|DURFEY, CASEY - Mississippi State University|
|MYLES, LEAH - Tuskegee University|
|PLESS, SCOTT - Mississippi State University|
|WILLARD, SCOTT - Mississippi State University|
|RYAN, PETER - Mississippi State University|
|FEUGANG, JEAN - Mississippi State University|
Submitted to: Journal of Nanobiotechnology (Biomed Central Open Access)
Publication Type: Abstract Only
Publication Acceptance Date: 10/5/2015
Publication Date: 10/15/2015
Citation: Durfey, C.L., Myles, L.T., Pless, S.H., Willard, S.T., Ryan, P.L., Feugang, J.M. 2015. Incorporation of nanoparticles within mammalian spermatozoa using in vitro capacitation. Journal of Nanobiotechnology (Biomed Central Open Access). P. 20.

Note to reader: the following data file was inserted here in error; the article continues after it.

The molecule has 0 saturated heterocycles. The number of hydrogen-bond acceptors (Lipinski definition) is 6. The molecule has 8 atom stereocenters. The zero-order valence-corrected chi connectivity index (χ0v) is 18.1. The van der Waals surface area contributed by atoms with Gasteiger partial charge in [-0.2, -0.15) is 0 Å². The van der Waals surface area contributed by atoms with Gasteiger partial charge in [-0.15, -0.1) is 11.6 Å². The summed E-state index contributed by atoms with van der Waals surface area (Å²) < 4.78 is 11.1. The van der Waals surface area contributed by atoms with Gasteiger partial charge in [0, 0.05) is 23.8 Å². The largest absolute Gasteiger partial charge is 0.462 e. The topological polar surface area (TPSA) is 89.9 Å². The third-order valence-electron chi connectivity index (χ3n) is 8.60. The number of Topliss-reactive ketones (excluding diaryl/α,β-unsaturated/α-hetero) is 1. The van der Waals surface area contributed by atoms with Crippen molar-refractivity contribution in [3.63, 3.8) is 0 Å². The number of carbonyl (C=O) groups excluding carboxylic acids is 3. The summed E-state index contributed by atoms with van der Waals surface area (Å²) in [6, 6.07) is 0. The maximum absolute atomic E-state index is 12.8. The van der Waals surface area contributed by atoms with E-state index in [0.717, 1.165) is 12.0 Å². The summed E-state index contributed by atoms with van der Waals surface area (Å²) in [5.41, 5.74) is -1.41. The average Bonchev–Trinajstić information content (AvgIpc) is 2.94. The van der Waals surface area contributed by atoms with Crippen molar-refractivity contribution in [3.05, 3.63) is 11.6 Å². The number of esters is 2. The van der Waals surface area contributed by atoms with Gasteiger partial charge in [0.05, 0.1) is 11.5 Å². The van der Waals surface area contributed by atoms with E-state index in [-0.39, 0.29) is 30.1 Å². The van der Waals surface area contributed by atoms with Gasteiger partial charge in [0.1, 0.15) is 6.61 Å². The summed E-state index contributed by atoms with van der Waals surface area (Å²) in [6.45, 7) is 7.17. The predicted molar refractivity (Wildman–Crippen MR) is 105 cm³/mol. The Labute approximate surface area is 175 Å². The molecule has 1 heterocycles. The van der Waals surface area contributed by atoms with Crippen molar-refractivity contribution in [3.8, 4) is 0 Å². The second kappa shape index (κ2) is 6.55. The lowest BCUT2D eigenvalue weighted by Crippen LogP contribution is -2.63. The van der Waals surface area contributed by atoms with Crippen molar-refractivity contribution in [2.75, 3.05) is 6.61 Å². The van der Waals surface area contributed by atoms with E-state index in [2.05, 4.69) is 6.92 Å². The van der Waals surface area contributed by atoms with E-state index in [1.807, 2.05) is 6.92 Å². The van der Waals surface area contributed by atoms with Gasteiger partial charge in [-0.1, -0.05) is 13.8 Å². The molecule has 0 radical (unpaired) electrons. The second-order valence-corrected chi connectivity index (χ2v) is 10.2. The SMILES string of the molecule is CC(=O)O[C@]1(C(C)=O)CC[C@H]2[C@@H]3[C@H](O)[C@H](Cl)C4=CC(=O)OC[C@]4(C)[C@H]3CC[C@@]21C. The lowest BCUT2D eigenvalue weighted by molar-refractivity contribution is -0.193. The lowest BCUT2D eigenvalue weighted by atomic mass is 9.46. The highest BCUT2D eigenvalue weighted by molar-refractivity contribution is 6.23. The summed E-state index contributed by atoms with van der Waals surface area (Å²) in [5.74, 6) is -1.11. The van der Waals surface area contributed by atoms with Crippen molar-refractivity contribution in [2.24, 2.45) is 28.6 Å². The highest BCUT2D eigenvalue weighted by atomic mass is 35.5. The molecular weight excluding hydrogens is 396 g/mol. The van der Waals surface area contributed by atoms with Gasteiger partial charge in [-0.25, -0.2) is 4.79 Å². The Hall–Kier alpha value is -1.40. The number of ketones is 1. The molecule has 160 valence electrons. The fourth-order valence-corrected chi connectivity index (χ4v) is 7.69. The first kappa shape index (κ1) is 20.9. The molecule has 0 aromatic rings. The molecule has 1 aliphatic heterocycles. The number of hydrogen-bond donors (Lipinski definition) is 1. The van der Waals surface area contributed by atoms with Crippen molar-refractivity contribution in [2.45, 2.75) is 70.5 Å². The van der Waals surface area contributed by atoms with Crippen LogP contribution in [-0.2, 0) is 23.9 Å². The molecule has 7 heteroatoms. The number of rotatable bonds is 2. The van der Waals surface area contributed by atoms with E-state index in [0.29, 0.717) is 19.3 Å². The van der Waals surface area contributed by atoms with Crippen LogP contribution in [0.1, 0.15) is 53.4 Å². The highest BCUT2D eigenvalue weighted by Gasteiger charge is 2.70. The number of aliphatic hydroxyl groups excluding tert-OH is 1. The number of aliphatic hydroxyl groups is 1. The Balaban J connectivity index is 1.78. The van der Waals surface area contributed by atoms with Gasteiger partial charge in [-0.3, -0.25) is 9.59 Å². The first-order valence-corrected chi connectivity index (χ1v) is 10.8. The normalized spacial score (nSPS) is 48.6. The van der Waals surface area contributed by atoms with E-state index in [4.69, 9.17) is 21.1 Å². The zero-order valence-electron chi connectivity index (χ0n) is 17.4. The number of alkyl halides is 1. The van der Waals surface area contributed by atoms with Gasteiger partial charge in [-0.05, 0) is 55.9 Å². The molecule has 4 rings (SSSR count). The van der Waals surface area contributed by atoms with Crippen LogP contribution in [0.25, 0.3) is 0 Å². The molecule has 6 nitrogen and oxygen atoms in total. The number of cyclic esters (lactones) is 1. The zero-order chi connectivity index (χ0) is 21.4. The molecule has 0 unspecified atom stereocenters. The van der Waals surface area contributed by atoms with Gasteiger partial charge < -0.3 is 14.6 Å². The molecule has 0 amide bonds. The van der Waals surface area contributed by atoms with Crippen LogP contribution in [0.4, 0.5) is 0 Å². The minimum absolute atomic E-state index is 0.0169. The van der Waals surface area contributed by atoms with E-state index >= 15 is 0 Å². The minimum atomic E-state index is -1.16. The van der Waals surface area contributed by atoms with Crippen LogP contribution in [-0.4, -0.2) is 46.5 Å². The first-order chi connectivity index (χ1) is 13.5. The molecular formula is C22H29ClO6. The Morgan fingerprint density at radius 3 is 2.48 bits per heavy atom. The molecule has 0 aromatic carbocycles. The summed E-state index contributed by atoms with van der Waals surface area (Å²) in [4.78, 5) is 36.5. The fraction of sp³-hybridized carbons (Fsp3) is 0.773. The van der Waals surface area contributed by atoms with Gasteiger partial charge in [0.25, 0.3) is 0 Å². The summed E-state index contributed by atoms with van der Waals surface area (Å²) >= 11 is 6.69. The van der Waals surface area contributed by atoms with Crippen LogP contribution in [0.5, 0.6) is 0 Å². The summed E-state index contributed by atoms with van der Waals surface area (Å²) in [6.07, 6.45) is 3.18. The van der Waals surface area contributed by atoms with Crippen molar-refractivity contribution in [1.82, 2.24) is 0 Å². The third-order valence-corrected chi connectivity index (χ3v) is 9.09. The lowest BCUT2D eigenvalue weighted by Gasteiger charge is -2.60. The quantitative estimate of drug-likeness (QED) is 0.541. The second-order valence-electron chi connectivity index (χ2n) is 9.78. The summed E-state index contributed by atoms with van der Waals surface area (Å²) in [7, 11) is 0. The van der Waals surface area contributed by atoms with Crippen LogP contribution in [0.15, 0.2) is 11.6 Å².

Technical Abstract: There is still much unknown about the journey of spermatozoa within the female genital tract. Recent studies have investigated mammalian spermatozoa labeling with fluorescent quantum dot nanoparticles (QD) for non-invasive imaging. Furthermore, the incorporation of these QD within the spermatozoa may also be possible through induced-capacitation for enhanced intracellular imaging. Here, mature boar spermatozoa were suspended in modified Tris-Buffered Medium containing BSA fraction-V (mTBM-BSA), supplemented or not with QD, QD+Caffeine, or QD+Heparin (n=4 replicates). After 30 and 60 minutes incubation at 37-38oC, samples were analyzed for sperm motility to evaluate induced-capacitation (Caffeine and Heparin). Samples were assessed for fluorescence and bioluminescence signal emissions and imaged with a Transmission Electron Microscope for intracellular localization of QD. Significantly increased sperm motility in the presence of caffeine after 30 minutes and velocity characteristics after 30 and 60 minutes were found. Strong bioluminescence signals were present in all QD-labeled spermatozoa, but were not observed in the control group (mTBM-BSA). Results confirm the non-toxicity effect of QD on sperm motility and QD were able to cross the sperm plasma membranes during caffeine and heparin incubations. Data suggest promising applications for future non-invasive molecular imaging.